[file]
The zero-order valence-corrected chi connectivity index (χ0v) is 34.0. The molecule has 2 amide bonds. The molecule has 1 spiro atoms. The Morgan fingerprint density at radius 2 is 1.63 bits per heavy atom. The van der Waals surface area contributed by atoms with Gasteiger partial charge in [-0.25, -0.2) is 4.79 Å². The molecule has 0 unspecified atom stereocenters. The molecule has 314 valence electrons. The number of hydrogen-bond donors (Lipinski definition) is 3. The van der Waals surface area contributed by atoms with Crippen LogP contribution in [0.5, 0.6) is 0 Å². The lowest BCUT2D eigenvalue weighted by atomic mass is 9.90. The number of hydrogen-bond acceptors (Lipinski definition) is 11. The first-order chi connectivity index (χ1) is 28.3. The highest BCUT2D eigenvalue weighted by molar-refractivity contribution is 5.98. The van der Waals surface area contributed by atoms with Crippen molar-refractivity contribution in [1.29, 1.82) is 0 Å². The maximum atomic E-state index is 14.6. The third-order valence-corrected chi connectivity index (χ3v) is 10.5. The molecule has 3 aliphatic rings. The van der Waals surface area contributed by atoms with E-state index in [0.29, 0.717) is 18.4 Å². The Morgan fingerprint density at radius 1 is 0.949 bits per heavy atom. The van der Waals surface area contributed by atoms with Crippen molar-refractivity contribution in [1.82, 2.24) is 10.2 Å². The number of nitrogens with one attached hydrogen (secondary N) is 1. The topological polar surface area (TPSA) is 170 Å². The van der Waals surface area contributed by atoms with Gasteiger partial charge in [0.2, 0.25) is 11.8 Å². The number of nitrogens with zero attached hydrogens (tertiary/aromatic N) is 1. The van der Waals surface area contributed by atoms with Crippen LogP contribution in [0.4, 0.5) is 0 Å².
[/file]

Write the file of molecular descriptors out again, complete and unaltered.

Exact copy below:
The zero-order valence-corrected chi connectivity index (χ0v) is 34.0. The molecule has 2 amide bonds. The molecule has 1 spiro atoms. The Morgan fingerprint density at radius 2 is 1.63 bits per heavy atom. The van der Waals surface area contributed by atoms with Gasteiger partial charge in [-0.25, -0.2) is 4.79 Å². The molecule has 0 unspecified atom stereocenters. The molecule has 314 valence electrons. The number of hydrogen-bond donors (Lipinski definition) is 3. The van der Waals surface area contributed by atoms with Crippen LogP contribution in [0.5, 0.6) is 0 Å². The lowest BCUT2D eigenvalue weighted by atomic mass is 9.90. The number of hydrogen-bond acceptors (Lipinski definition) is 11. The first-order chi connectivity index (χ1) is 28.3. The highest BCUT2D eigenvalue weighted by molar-refractivity contribution is 5.98. The van der Waals surface area contributed by atoms with Crippen molar-refractivity contribution in [1.29, 1.82) is 0 Å². The maximum atomic E-state index is 14.6. The third-order valence-corrected chi connectivity index (χ3v) is 10.5. The molecule has 3 aliphatic rings. The van der Waals surface area contributed by atoms with E-state index in [0.29, 0.717) is 18.4 Å². The Morgan fingerprint density at radius 1 is 0.949 bits per heavy atom. The van der Waals surface area contributed by atoms with Crippen molar-refractivity contribution in [1.82, 2.24) is 10.2 Å². The number of nitrogens with one attached hydrogen (secondary N) is 1. The topological polar surface area (TPSA) is 170 Å². The van der Waals surface area contributed by atoms with Gasteiger partial charge in [0.2, 0.25) is 11.8 Å². The number of nitrogens with zero attached hydrogens (tertiary/aromatic N) is 1. The van der Waals surface area contributed by atoms with Crippen LogP contribution in [0.4, 0.5) is 0 Å².